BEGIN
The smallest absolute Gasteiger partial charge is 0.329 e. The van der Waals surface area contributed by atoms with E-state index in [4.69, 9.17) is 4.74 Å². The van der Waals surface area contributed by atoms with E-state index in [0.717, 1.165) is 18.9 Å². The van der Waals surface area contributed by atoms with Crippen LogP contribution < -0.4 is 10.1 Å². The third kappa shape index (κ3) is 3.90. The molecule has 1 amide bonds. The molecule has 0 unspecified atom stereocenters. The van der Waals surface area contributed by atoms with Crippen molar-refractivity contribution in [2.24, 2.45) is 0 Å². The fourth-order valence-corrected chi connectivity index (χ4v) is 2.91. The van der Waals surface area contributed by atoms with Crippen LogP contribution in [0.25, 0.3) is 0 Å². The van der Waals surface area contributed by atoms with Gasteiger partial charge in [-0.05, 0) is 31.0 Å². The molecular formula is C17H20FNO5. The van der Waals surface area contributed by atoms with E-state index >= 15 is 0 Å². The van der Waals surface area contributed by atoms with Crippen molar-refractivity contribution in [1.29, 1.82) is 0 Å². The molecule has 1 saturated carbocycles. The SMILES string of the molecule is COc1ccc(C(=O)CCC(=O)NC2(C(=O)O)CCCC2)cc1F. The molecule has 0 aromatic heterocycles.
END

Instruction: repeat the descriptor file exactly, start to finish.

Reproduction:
The smallest absolute Gasteiger partial charge is 0.329 e. The van der Waals surface area contributed by atoms with E-state index in [4.69, 9.17) is 4.74 Å². The van der Waals surface area contributed by atoms with E-state index in [0.717, 1.165) is 18.9 Å². The van der Waals surface area contributed by atoms with Crippen LogP contribution < -0.4 is 10.1 Å². The third kappa shape index (κ3) is 3.90. The molecule has 1 amide bonds. The molecule has 0 unspecified atom stereocenters. The van der Waals surface area contributed by atoms with Crippen molar-refractivity contribution in [2.24, 2.45) is 0 Å². The fourth-order valence-corrected chi connectivity index (χ4v) is 2.91. The van der Waals surface area contributed by atoms with Crippen LogP contribution in [0.25, 0.3) is 0 Å². The van der Waals surface area contributed by atoms with Gasteiger partial charge in [-0.05, 0) is 31.0 Å². The molecular formula is C17H20FNO5. The van der Waals surface area contributed by atoms with E-state index >= 15 is 0 Å². The van der Waals surface area contributed by atoms with Crippen molar-refractivity contribution in [1.29, 1.82) is 0 Å². The molecule has 1 saturated carbocycles. The SMILES string of the molecule is COc1ccc(C(=O)CCC(=O)NC2(C(=O)O)CCCC2)cc1F. The molecule has 0 aromatic heterocycles.